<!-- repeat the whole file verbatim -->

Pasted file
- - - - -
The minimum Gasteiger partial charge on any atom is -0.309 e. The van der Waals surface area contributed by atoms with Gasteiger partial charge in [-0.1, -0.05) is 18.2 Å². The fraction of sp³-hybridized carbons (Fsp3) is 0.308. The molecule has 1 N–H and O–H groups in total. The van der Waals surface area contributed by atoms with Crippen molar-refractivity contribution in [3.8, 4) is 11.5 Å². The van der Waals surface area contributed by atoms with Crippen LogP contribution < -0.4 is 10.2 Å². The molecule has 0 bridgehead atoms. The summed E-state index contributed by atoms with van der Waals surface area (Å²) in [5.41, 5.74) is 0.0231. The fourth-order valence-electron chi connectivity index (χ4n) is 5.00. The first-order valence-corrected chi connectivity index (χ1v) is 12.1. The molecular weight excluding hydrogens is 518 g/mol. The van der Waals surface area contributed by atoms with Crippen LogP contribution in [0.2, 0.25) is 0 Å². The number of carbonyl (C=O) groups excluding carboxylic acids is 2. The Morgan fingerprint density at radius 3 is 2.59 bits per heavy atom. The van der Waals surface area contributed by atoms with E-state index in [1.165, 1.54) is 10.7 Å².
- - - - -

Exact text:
The minimum Gasteiger partial charge on any atom is -0.309 e. The van der Waals surface area contributed by atoms with Gasteiger partial charge in [-0.1, -0.05) is 18.2 Å². The fraction of sp³-hybridized carbons (Fsp3) is 0.308. The molecule has 1 N–H and O–H groups in total. The van der Waals surface area contributed by atoms with Crippen molar-refractivity contribution in [3.8, 4) is 11.5 Å². The van der Waals surface area contributed by atoms with Crippen LogP contribution < -0.4 is 10.2 Å². The molecule has 0 bridgehead atoms. The summed E-state index contributed by atoms with van der Waals surface area (Å²) in [5.41, 5.74) is 0.0231. The fourth-order valence-electron chi connectivity index (χ4n) is 5.00. The first-order valence-corrected chi connectivity index (χ1v) is 12.1. The molecular weight excluding hydrogens is 518 g/mol. The van der Waals surface area contributed by atoms with Crippen LogP contribution in [0.2, 0.25) is 0 Å². The number of carbonyl (C=O) groups excluding carboxylic acids is 2. The Morgan fingerprint density at radius 3 is 2.59 bits per heavy atom. The van der Waals surface area contributed by atoms with E-state index in [1.165, 1.54) is 10.7 Å².